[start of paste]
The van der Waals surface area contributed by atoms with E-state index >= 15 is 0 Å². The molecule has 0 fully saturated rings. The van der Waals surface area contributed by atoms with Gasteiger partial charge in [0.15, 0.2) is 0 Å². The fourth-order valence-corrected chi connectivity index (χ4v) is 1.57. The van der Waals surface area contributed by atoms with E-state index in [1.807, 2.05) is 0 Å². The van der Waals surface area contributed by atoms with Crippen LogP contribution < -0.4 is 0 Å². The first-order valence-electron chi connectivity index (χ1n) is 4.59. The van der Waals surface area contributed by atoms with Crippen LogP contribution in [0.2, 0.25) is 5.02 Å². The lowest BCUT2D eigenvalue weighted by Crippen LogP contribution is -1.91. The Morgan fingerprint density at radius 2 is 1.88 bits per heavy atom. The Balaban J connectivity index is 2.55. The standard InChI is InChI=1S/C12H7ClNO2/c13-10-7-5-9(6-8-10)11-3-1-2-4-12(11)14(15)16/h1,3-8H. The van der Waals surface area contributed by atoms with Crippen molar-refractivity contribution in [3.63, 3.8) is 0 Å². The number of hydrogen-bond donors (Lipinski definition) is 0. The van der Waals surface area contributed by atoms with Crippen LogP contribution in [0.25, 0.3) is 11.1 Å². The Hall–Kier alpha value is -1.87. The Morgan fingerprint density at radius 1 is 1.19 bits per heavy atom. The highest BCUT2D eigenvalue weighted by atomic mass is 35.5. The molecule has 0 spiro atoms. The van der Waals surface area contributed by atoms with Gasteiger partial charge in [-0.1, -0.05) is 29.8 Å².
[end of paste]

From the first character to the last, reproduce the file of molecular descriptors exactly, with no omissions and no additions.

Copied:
The van der Waals surface area contributed by atoms with E-state index >= 15 is 0 Å². The molecule has 0 fully saturated rings. The van der Waals surface area contributed by atoms with Gasteiger partial charge in [0.15, 0.2) is 0 Å². The fourth-order valence-corrected chi connectivity index (χ4v) is 1.57. The van der Waals surface area contributed by atoms with E-state index in [1.807, 2.05) is 0 Å². The van der Waals surface area contributed by atoms with Crippen LogP contribution < -0.4 is 0 Å². The first-order valence-electron chi connectivity index (χ1n) is 4.59. The van der Waals surface area contributed by atoms with Crippen LogP contribution in [0.2, 0.25) is 5.02 Å². The lowest BCUT2D eigenvalue weighted by Crippen LogP contribution is -1.91. The Morgan fingerprint density at radius 2 is 1.88 bits per heavy atom. The Balaban J connectivity index is 2.55. The standard InChI is InChI=1S/C12H7ClNO2/c13-10-7-5-9(6-8-10)11-3-1-2-4-12(11)14(15)16/h1,3-8H. The van der Waals surface area contributed by atoms with Crippen molar-refractivity contribution in [3.63, 3.8) is 0 Å². The number of hydrogen-bond donors (Lipinski definition) is 0. The van der Waals surface area contributed by atoms with Crippen LogP contribution in [0.25, 0.3) is 11.1 Å². The Hall–Kier alpha value is -1.87. The Morgan fingerprint density at radius 1 is 1.19 bits per heavy atom. The highest BCUT2D eigenvalue weighted by atomic mass is 35.5. The molecule has 0 spiro atoms. The van der Waals surface area contributed by atoms with Gasteiger partial charge in [-0.1, -0.05) is 29.8 Å².